Stephen Willats

Brentford Towers, 1990


Throughout our culture the tower block has come to symbolize the conflicts of modern living. Whether or not a person actually lives in a tower block is not crucial to the power this symbol exerts. Proliferating in the optimistic and paternalistic 1960s, the tower block was to express externally a monumentality; a vertical icon. In contrast the internal physicality of the block exerts enormous pressure on residents, moulding their psychology of themselves, their relationship to other residents and to society, and consequently it represents the social consciousness of those authoritative institutions that were its creators. Passivity, segmentation, isolation, distancing from external reality are some of the reductive forces working against those caught living inside the tower block.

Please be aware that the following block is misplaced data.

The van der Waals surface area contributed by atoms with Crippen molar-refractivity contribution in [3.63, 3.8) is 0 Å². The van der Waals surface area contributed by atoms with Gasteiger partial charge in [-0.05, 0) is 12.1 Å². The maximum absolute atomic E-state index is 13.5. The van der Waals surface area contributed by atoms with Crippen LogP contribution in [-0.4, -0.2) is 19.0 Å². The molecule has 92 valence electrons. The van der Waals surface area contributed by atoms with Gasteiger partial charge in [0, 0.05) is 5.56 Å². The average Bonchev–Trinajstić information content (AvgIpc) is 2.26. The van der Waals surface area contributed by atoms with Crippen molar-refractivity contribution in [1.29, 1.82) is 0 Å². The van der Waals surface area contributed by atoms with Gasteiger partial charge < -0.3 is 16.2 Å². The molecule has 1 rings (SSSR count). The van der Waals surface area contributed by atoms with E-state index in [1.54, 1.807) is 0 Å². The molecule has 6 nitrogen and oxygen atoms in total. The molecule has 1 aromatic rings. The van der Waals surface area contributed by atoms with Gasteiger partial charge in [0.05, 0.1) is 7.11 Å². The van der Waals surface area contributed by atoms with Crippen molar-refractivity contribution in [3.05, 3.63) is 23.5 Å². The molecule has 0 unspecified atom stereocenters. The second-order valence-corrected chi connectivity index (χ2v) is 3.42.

In the conceptual model from which Brentford Towers was derived, the tower block is seen as a commonly available symbol that denotes the wider social fabric in which we are all locked. There was to be a complete binding between the reality embodied in the work, the context in which it was presented, and the primary audience of the work. The work was to state a dynamic relationship between the internal reality of life within the tower block, and the culturally idealized symbols that featured in the world outside. In doing so the work uncovered the means by which the residents expressed their resistance to the particularly repressive environment that surrounded them in the tower block. The work was to climb up the inside of the block, floor by floor, gradually building its own conceptual tower. This conceptual tower contrasted personal objects owned by the residents that held a significance for their lives outside their flat, with something that they could see from their living room windows in the surrounding landscape to which they attached a special meaning. The work was to be made as a collaboration between myself and the residents of the tower block. I would provide the framework for the work, and residents would load that framework with their own conceptualizations of the relationship between objects on either side of their living room windows.